Putting Down a Rutabaga
by Chris Blanchard
Back in 1993, on a cold near-winter’s day at Harmony Valley Farm’s market stand in Madison, Wisconsin, I started juggling rutabagas as a way to pass the time and attract some attention on a day with few customers. It was a lark, but as time went on, juggling rutabagas proved an apt metaphor for the life of farming that I was just beginning that fall. Since that time, I’ve continued to add more and more rutabagas to my juggling act; I’m writing today to announce that I am putting down one of the many rutabagas that I currently have in the air.
Once we finish delivering our winter vegetable and fruit shares on March 16, Rock Spring Farm will discontinue the operation of its CSA program. But make no mistake – Rock Spring Farm will continue to provide great herbs and vegetables to stores in the Twin Cities, Rochester, and Decorah. In fact, with this opportunity for increased focus, we hope to do an even better job of producing a more-focused selection of crops.
When I started down my farming path in the summer of 1990, I looked at growing good food as a way to change the world. Over the past several years, I’ve become more and more involved with education about growing food as a way to change the world. And that has changed my world.
As most readers of the Eat Better Newsletter know, I co-direct theMOSES Organic Farming Conference, coming up in a little over a week. What started as volunteer committee work in 1999 has grown to a major part of my life and attention as that conference has grown into the largest, and many say the best, conference for organic farmers in America.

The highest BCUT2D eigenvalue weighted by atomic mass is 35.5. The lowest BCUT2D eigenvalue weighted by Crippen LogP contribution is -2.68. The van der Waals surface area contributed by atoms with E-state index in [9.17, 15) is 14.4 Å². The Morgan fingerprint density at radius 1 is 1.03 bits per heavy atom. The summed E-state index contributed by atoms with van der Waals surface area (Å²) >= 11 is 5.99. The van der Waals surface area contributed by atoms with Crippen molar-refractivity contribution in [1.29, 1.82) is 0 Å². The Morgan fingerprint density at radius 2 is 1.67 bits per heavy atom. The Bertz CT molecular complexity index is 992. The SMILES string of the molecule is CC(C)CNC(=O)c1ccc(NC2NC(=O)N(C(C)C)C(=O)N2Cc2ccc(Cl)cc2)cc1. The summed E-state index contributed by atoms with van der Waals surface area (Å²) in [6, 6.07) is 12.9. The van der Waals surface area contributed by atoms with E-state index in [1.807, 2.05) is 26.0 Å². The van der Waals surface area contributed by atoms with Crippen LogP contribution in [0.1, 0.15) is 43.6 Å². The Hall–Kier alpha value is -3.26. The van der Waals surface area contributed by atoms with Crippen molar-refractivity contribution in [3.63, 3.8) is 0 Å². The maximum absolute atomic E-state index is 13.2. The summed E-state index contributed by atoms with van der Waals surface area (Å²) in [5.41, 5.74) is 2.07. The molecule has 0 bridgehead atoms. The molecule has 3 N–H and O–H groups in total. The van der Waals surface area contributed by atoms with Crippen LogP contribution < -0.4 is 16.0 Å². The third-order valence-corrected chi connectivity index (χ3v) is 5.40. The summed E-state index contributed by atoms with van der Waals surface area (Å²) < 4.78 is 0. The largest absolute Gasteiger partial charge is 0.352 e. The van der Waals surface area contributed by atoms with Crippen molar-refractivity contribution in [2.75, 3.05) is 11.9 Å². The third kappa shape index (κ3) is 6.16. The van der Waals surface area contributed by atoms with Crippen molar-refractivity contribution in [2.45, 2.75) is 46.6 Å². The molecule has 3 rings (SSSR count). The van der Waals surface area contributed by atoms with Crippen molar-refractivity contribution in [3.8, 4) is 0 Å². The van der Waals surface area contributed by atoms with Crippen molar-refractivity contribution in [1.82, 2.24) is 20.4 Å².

Recently, I’ve had the opportunity to evaluate aspects of farming operations for projects on post-harvest handling and transplant production; co-author a book, Fearless Farm Finances; consult on a variety of issues for farms large and small; speak around the country about food safety, systems development, and more; and even manage the development of a multi-function database for the Midwest and Organic Sustainable Education Service.
And this work, all of it informed by my work farming at Rock Spring Farm, is making a difference: I regularly hear testimonials about how the Organic Farming Conference changes lives, and how the educational work that I’m doing beyond that conference provides information vital to keeping farmers in farming in ways that sustain their work, their families, and their communities.
As part of this process, I’ve formalized the educational side of my operation into Flying Rutabaga Works. A new website,flyingrutabagaworks.com, provides information and resources for farmers and people interested in farming, including a new online newsletter, Chris on Farming.
My increased focus on the education, outreach, and public service side of my life’s work has resulted in a lot of juggling. And, while keeping a lot of rutabagas up in the air can be a lot of fun, I can see clearly that if I don’t make some changes, some of the rutabagas are going to start dropping.
CSA is the most management-intensive way of farming that I can imagine. Fifty some-odd crops, over a hundred varieties, and multiple plantings create over a thousand planting events every year – and marketing and customer service add another layer of complexity. Because of the success of the rest of the farm, and of the education wing of my business, I no longer have the management time to devote to the CSA. And without that devotion, it’s not fair to my members, my employees, my family, or myself to continue to operate the CSA in 2012.
To our members past and present, and to the people and businesses who have supported us through hosting pick-up sites, I can’t say thank you enough. The CSA provided an economic backbone and venue for experimentation for many years of this farm’s operation, and resulted in many relationships that I will continue to treasure as I move forward.
Chris Blanchard, Farmer